Best in show & enterprise systems software: Qovia helps make VOIP systems ring true

Qovia

Company: Qovia Inc., Frederick, Md., www.qovia.com

Nutshell: Modular software and Linux server appliance for monitoring and managing voice over IP systems.

Price: Approximately 10 percent of total VOIP network hardware cost; for example, $10,000 if you have $100,000 worth of hardware.

Why it won: Adds centralized management and monitoring tools to VOIP, increasing the feasibility of adopting a money-saving communications system.

Qovia's monitoring and management system helped Nevada County, Calif.'s Bill Miller make use of voice over IP a reality.

Hector Amezcua

Bill Miller, desktop services manager for Nevada County, Calif., is a believer in voice over IP.

The efficiencies of combining voice and data networks make it a logical choice for almost anyone faced with changing out an aging telephone system, he said. 'I just can't see any reason for doing anything else, except for the fear factor.'

The choice was not so clear in 1998, when Miller faced the prospect of updating the phone system in Nevada County, which covers 978 square miles in the Sierra Nevada. The county's four Saturn 2E phone switches from Siemens Corp. of New York were aging.

At $50,000 a year, 'maintenance was becoming too much,' he said. 'The people able to perform the maintenance were aging, too, and retiring. I was in a dilemma.'

It would cost from $1.5 million to $2 million to replace the system with something similar, or the county could wait for something better.

'I had heard about voice over IP,' Miller said. 'I kept my eye on that.' He talked to vendors, followed R&D in the field and patched up his aging switches while waiting for the new technology to mature. 'It was an uneasy feeling.'

He began rolling out VOIP to the county's 1,200 employees in 2000, installing MBX Superstack 5000 IP private branch exchanges from 3Com Corp. of Santa Clara, Calif. It worked, but it was touch and go for a while.

'It took about six months to get that thing going to where it hummed,' Miller said. It was a rocky six months. 'I was only two weeks away from having to scrap that whole thing because of the voice quality.'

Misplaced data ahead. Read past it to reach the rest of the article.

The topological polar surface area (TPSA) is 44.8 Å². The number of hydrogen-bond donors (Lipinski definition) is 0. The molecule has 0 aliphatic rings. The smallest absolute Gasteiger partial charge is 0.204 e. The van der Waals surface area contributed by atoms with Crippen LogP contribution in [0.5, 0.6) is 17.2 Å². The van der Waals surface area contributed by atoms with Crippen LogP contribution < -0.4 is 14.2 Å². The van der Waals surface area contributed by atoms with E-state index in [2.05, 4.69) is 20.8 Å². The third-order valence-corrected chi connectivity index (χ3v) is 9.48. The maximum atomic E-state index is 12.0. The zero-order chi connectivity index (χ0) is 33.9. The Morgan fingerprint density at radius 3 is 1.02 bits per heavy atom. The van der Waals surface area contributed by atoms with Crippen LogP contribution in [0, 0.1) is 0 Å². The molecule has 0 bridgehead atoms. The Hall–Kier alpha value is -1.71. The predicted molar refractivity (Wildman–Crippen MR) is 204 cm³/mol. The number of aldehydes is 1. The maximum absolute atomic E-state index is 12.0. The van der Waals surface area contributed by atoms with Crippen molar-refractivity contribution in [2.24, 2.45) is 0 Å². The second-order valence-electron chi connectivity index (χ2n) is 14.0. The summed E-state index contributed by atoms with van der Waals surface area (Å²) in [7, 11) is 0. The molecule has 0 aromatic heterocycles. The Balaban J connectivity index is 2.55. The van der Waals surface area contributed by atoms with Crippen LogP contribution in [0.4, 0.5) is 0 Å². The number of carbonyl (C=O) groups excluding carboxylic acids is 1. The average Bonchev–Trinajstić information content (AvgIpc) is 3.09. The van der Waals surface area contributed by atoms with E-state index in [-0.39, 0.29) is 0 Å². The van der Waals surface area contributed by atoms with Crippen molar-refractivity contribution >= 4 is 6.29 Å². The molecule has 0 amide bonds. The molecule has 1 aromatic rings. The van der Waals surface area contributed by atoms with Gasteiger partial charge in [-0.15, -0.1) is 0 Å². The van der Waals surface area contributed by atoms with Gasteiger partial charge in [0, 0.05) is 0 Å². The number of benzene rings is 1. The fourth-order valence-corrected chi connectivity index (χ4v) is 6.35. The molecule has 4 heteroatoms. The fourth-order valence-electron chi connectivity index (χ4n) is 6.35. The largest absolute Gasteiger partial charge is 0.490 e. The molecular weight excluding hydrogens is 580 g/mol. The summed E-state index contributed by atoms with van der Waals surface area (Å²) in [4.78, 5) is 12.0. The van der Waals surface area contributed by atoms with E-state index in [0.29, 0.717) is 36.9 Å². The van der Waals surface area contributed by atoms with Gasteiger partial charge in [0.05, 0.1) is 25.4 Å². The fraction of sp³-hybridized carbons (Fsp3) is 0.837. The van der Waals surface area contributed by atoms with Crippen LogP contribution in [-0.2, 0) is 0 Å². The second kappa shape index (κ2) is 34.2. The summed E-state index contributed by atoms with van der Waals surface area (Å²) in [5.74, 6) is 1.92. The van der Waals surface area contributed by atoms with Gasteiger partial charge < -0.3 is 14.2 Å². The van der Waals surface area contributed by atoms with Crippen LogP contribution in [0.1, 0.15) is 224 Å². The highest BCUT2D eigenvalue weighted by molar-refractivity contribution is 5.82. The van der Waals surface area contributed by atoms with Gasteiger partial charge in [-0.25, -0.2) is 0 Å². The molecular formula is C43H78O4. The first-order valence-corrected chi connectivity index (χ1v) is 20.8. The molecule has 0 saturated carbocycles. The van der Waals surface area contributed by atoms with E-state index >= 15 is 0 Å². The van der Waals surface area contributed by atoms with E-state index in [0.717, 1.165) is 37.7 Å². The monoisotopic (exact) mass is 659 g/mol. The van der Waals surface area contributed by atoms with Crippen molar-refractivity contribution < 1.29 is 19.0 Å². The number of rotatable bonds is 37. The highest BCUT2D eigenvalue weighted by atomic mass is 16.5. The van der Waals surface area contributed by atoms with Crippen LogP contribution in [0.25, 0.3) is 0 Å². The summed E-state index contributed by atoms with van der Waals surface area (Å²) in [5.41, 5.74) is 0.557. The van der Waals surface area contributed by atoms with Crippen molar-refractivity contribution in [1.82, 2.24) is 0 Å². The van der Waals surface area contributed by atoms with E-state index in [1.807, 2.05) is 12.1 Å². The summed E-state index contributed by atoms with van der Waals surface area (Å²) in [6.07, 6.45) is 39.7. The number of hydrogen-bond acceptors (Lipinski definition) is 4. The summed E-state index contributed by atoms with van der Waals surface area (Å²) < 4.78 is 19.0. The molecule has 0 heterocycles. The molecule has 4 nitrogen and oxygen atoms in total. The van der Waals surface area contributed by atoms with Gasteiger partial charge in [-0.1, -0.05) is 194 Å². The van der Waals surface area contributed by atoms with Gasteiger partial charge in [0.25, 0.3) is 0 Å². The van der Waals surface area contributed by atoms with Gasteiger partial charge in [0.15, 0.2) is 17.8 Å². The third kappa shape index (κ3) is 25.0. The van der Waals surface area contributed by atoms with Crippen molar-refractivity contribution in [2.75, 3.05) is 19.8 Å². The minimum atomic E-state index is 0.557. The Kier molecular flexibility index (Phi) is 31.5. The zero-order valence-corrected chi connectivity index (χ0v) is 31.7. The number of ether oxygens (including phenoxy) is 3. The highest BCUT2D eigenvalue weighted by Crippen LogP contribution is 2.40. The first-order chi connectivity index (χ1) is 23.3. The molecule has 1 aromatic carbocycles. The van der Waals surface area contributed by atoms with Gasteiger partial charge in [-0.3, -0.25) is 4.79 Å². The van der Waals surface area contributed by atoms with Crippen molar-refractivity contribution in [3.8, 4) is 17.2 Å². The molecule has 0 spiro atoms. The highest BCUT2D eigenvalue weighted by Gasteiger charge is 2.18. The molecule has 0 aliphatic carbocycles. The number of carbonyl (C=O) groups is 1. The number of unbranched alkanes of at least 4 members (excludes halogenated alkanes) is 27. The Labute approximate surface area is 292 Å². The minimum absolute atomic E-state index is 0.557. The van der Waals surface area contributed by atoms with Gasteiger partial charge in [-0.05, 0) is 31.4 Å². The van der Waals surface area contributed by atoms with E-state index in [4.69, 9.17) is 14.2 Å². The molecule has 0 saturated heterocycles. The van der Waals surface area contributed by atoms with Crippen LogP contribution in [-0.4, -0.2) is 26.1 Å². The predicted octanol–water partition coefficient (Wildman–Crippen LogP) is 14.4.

In the end, improving voice quality was a matter of fine-tuning the network rather than fixing anything that was broken. The key to making VOIP work, Miller found, is 'infrastructure, infrastructure, infrastructure.'

One person's problem is another's opportunity. The founders of Qovia Inc. of Frederick, Md., identified VOIP voice quality as an attractive niche when searching for a product to develop in 2002.

'It hit us that monitoring and management would logically follow the deployment of voice networks,' said Pierce Reid, Qovia's vice president of marketing. In 2002, Qovia's founders began talking with people who already were using VOIP, including Nevada County's Miller, to develop requirements for a new product. The result is a suite of monitoring and management tools tailored for voice networks that give administrators a way other than customer complaints for addressing voice quality.

Data network monitoring tools, such as IBM Tivoli or Hewlett-Packard OpenView, are not easily adapted to voice, Reid said. 'Timing is more critical' in voice, requiring a finer level of granularity, he said.

Qovia's management suite consists of its Ion server and a selection of software modules for gathering and using data.

'We're basically a software company,' Reid said. But for ease of installation, Ion comes as an appliance loaded on a server running the Linux operating system. It plugs in to IP PBXs, power supplies and other VOIP hardware.

Ion is a data aggregator and a management probe that enables remote management of hardware. Separate software modules handle fault discovery and analysis on network lines, call quality monitoring, network discovery and management, data management for disaster recovery and backups, UPS monitoring and notification.

Data can be viewed on an Ion console, or a Simple Network Management Protocol client lets it be viewed with existing management tools such as Tivoli and OpenView.

Administrators define thresholds for network performance for voice traffic. When thresholds are crossed, alerts can be sent directing attention to problems before they are noticeable to callers.

Remote management is an important feature for Miller because Nevada County's 1,200 employees are scattered across a large swath of North-Central California. One advantage of VOIP is the ability to tie together geographically distributed enterprises. Nine PBXs now provide IP voice service to about 1,000 employees, and a tenth switch is being ordered. Four Ion servers not only give visibility into this network but also let Miller manage it centrally, saving time and resources.

Because of the large number of long distance calls from Nevada County to San Francisco, Los Angeles and Sacramento, Miller would like to extend his network by placing IP PBXs in those cities to cut down on tolls. Remote management of the equipment is essential to making that scheme feasible, he said.

Qovia also helps data and voice coexist on a single network. For instance, Miller found that 'when you do backups on your system with 3Com, you lose dial tone.' That is a big disadvantage in a VOIP network.

Because of this, he was backing up his systems only once a month. By March 2003, using an early version of Qovia's management system, he was able to schedule backups every night.

'Qovia is filling that hole,' he said.

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